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Charles Lee’s business card lists him as CEO of numerous companies using the “United Nations” name. It also includes a photo of Lee with former UN secretary general Ban Ki-moon. Photo: Handout

Who is Charles Lee? Businessman linked to woman who breached Mar-a-Lago security has a chequered, mysterious past

  • Lee, who has used multiple identities and faced accusations of business fraud, advertised an event that Zhang Yujing said she was at Trump’s resort to attend
  • US Securities and Exchange Commission filings show that Lee had a business partnership with a Chinese lawmaker
Donald Trump

Seventy-five US hundred-dollar bills, a device for detecting secret surveillance equipment and five SIM cards: the mystery surrounding Mar-a-Lago intruder Zhang Yujing deepened on Monday after US prosecutors in Florida laid out the inventory of items found in the Chinese woman’s possession.

Yet an equally puzzling and, according to national security analysts, potentially troubling picture is beginning to emerge about the man who advertised the event that Zhang said she was at US President Donald Trump’s resort to attend: Charles Lee.

That picture includes multiple identities, a professional partnership with a Chinese lawmaker, allegations of business fraud and a host of dormant companies based in the US tax haven of Delaware.

Over the past two decades, Lee – who advertises access to prominent political figures around the world to Chinese clients – has used at least four names to do business, an analysis of Chinese court documents, US Securities and Exchange Commission (SEC) filings and previous Chinese media investigations reveals.

A passport photo of Zhang Yujing, who remains in custody in Florida. Photo: Handout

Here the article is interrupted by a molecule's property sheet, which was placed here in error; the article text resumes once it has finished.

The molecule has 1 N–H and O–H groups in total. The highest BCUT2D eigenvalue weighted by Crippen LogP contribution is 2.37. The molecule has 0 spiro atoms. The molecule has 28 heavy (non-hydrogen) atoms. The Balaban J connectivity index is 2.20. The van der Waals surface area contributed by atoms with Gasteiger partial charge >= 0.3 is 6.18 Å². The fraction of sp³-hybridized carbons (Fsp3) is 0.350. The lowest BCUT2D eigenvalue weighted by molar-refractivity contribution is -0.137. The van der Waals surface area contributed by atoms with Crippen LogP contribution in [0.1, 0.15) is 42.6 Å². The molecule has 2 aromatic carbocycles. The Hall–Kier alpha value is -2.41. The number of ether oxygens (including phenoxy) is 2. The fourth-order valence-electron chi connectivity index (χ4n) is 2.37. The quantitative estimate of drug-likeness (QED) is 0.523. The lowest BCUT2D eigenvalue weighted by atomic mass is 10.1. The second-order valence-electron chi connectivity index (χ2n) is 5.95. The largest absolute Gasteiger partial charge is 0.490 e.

In 2011, under the name Li Weitian, which is believed to be his legal name, Lee registered the United Nations Chinese Friendship Association (UNCFA) in Delaware, a state that attracts corporations from across the US and the world – some legitimate, some suspect – because of its business-friendly tax laws.

It was a “United Nations Friendship Event” that Zhang told staff at Mar-a-Lago she was there to attend on March 30, at the invitation of a Chinese man called “Charles”, according to a criminal complaint.

A receipt presented by her lawyer to a Palm Beach, Florida, court on Monday showed that Zhang had paid a fee of about US$20,000 on February 19 to a Beijing company. The purpose of that transfer, he said, was to pay for attendance to the Mar-a-Lago event, which had been cancelled before Zhang’s arrival.


Zhang, 33, has been charged with lying to a federal officer and gaining access to a restricted area. She remains in custody and will be arraigned next Monday.

While Zhang’s true reason for attempting entry into the resort remains unclear, what is certain is that Lee had advertised an event at Mar-a-Lago for that day, featuring a guest appearance by Elizabeth Trump Grau, the president’s sister.

But it had been cancelled after its promoter Cindy Yang – the Florida massage parlour entrepreneur who peddled access to senior Trump administration officials for Chinese clients – came under scrutiny.

Yang has denied knowing Lee, though they have been pictured together at two social events.

Despite claims on the UNCFA’s now defunct website, Lee’s association is not affiliated with the United Nations. Lee also lists himself as CEO of numerous other corporations whose names appropriate the UN, including the United Nations Fund for Peace and Development, a close echo of the international body’s legitimate United Nations Peace and Development Trust Fund.